5 Dover Place, Walcot, Bath
5 Dover Place forms part of a Grade II early 19th century terrace situated within the Bath City-Wide Conservation Area and World Heritage Site. The terrace is modest in scale at two storeys and set on a sharp north-west – south-east slope along Bennett Lane, which forms a significant thoroughfare between Snow Hill and Camden Hill. It forms an early terraced intervention on the northern slope above Bath which experienced more significant infill from the later 19th century onwards. The terrace is traditional in form with Bath stone ashlar facades and an M-roof profile with Bath stone parapet, now painted in varying colours, and single bay articulation with a mix of two-over-two and eight-over-eight sash windows; several properties to the southern end have been altered to include two single pane sash windows at first floor level. The treatment of the terrace rear is largely similar, with the placement of two sash windows at first floor level, though the size and regularity of window openings does vary due to later alterations. Limited sight lines of the terrace rear are retained in public views from Seymour Road to the north.
The rear elevation of 5 Dover Place has been altered, with the addition of a series of timber-framed casement windows, and a 1970s extension at ground floor level in reconstituted stone. The existing windows are therefore of no historic value and their replacement is considered acceptable in principle.
The opportunity to reinstate a more traditional-style sash profile is generally welcomed, though the suitability of proposals remains dependent on the quality of the proposed detailing and finish.
In response to the declared Climate Emergency, BPT is supportive of sensitive sustainability retrofits, where deemed appropriate, within the historic environment, as well as the sympathetic upgrade of traditional and listed housing stock to better meet modern standards of living. Alterations are expected to be sustain or enhance the special architectural or historic interest of a listed building.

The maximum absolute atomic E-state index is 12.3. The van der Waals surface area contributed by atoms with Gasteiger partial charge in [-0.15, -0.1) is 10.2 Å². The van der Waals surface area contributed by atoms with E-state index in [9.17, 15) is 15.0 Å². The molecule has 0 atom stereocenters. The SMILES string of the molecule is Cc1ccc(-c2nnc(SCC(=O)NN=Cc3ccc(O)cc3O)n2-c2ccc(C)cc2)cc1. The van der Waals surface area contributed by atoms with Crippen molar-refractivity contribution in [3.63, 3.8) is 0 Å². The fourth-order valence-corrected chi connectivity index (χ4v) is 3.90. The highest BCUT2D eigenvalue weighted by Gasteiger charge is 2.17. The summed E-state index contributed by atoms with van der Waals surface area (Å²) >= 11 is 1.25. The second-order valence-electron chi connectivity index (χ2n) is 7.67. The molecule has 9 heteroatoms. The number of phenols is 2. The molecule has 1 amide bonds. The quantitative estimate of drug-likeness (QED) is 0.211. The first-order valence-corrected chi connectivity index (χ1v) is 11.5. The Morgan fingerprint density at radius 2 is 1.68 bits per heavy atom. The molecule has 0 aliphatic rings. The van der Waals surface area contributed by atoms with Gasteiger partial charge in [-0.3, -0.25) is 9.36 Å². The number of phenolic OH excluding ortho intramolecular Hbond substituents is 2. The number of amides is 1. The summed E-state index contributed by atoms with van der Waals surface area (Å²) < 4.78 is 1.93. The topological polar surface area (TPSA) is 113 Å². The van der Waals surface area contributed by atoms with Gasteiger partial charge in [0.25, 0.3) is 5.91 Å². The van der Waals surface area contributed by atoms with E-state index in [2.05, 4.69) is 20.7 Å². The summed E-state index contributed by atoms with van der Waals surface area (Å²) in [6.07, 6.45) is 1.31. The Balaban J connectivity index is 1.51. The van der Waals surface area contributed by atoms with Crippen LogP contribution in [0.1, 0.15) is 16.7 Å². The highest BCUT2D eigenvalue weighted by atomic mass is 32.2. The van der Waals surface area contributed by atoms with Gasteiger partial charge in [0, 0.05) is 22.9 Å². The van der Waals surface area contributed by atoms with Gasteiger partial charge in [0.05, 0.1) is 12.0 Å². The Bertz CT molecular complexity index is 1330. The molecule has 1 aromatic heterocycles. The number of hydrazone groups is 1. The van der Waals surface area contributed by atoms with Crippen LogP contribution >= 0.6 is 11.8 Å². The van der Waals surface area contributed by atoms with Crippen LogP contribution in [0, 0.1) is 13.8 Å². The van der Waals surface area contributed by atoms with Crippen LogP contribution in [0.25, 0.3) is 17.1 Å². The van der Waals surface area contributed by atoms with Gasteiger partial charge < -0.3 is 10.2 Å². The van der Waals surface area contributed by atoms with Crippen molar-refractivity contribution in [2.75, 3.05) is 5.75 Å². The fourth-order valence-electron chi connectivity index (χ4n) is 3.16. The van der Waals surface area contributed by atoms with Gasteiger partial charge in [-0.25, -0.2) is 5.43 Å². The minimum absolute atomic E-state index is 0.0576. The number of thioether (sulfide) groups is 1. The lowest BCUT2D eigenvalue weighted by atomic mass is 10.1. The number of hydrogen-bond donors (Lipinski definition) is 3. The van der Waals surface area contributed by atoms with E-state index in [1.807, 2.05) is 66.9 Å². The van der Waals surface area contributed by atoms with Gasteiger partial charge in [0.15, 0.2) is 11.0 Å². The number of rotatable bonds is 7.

We regret that we are unable to support the proposed use of uPVC windows where this would result in harm to the special architectural and historic interest of a listed building. The use of uPVC would therefore introduce an inappropriate material in the heritage context, and increasingly thick and chunky profile which would not accurately replicate the building’s existing profile, and would be of detriment to the appearance of a historic building and the visual amenities of the conservation area. The use of uPVC in a listed building would be inappropriate because the special interest and value of buildings of this age are characterised an sustained by the use of traditional construction, materials and building crafts Furthermore the manufacturing and disposal of uPVC has a far greater environmental impact, given its short lifespan.
We therefore strongly encourage consideration of alternative options, such as the use of ‘slimlite’ double glazed timber window units where these would be more materially compatible with the appearance and character of the listed building, as well as improving the thermal performance of the building. Other alternatives may be the use of aluminium or composite framed windows in the 1970s extension at ground floor level, where this is legible as a later, more modern addition.
The proposed use of uPVC windows do not demonstrate any public benefit that would outweigh harm the significance of the listed building and would fail to preserve or enhance the appearance or character of the conservation area and would be contrary to Planning (Listed Buildings & Conservation Areas) Act 1990, Section 16 of the NPPF, and Policies B1, CP6, D1, D2, D3, D5, and HE1 of the Core Strategy and Placemaking Plan and should be refused or withdrawn.